According to data from Cluttons, apartment rents in the in-demand areas of Manama vary, on average, from BD575 ($1520) a month to BD683 ($1810). In contrast to rents, residential purchase prices remained stable during the first quarter of 2018, with an average of BD839 ($2220) per sq metre, following an 11.5% decline in 2017, though the secondary market in residential sales is small. According to Cluttons, Reef Island was the most in-demand location, with average purchase prices above BD1000 ($2650) per sq metre.
With demand for affordable housing particularly high in the kingdom, the government has made efforts to boost supply. In 2016 the MoH announced a programme to deliver a total of 25,000 new housing units by 2020 as part of previously announced plans for the construction of 40,000 units by 2022, with 5000 of the houses having already been delivered by that date.
As of December 2018 the ministry was working on projects for a combined 8250 new units. By far the largest of these undertakings is the Al Ramli project, which involves the construction of 1266 houses and 2360 apartments in the kingdom’s northern governorate. The government has also engaged in a number of PPPs with developers to build social housing projects, starting with Naseej.
In recent years the authorities have increasingly focused on financing affordable housing built by private developers. This primarily happens through the Mazaya subsidised mortgage programme, which was introduced in 2013. According to a report by the Bahrain News Agency, some 2650 homebuyers have benefitted from the programme between its launch and 2018, receiving subsidies worth a total of BD15m ($39.7m). “Mazaya is functioning well, and it is a better strategy for the government than building villas itself, from both a feasibility and cash flow point of view,” Mark Haikal, head of investments at local real estate developer Naseej, told OBG.
However, Haikal also noted challenges to making social housing projects work commercially. “It can be tough to ensure profitable margins for developers in the segment, as land is expensive and raw materials prices have been going up,” he added. Ensuring that local expectations are met also requires a balance. “Cheap land is available, but it may not be where buyers want to live. The challenge is to design something that Bahraini families will want, with the right location and the right design, all while managing costs as much as possible.”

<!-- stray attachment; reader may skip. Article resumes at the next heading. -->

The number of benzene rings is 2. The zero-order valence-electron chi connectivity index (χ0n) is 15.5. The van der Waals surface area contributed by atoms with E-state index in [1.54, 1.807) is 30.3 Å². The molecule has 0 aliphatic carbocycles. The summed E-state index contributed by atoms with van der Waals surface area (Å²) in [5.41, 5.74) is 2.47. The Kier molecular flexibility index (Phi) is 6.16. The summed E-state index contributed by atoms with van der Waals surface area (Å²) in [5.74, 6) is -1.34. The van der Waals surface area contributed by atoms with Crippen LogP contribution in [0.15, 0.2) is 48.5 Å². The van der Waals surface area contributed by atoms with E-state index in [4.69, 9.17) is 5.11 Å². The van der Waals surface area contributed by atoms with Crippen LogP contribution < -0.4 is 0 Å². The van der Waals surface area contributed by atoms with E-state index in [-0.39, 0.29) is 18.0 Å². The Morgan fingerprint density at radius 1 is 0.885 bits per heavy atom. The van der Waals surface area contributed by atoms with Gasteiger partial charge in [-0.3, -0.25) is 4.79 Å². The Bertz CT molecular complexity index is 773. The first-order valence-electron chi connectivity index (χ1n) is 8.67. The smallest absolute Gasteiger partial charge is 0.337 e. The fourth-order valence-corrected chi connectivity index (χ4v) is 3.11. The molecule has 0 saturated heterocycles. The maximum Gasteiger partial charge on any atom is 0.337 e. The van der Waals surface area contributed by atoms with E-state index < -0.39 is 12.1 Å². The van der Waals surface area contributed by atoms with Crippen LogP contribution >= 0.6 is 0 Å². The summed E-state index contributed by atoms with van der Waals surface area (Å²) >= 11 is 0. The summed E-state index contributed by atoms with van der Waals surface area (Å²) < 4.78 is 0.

The value of personal lending secured by property mortgages stood at BD1.76bn ($4.7bn) as of June 2018, according to the CBB, equivalent to 44.9% of total personal lending. The figure was up from BD1.57bn ($4.2bn) a year earlier.
Speaking in August 2018, Haikal said that there was still a lot of opportunity to secure financing, both for developers and mortgage borrowers. “We receive offers all the time and banks currently do not seem to be in any danger of running up against the regulatory buffers for real estate lending,” he told OBG. “The market is softening, so firms’ ability to secure loans may face a little more scrutiny going forward, but that is healthy for the market.”
One development that may boost the availability of financing for developers in the kingdom is the fairly new arrival of real estate investment trusts, a form of property-based investment vehicle listed on stock markets in which investors can buy and sell stakes like shares (see Capital Markets chapter). State-backed housing bank Eskan Bank launched the first such instrument on the Bahrain Bourse in November 2016, following regulatory changes allowing these earlier that same month.
Commercial Real Estate
When it comes to commercial space, industry players say that a glut of development projects in the late 2000s led to oversupply in the office market, leading to a slowdown in activity of the segment in the years following. Underscoring the shortage of demand relative to supply, office rents have fallen sharply since 2015, with those in the Diplomatic Area of Manama having halved over the last few years, according to Cluttons, exacerbated by the economic impact of lower oil prices during the 2014-16 period.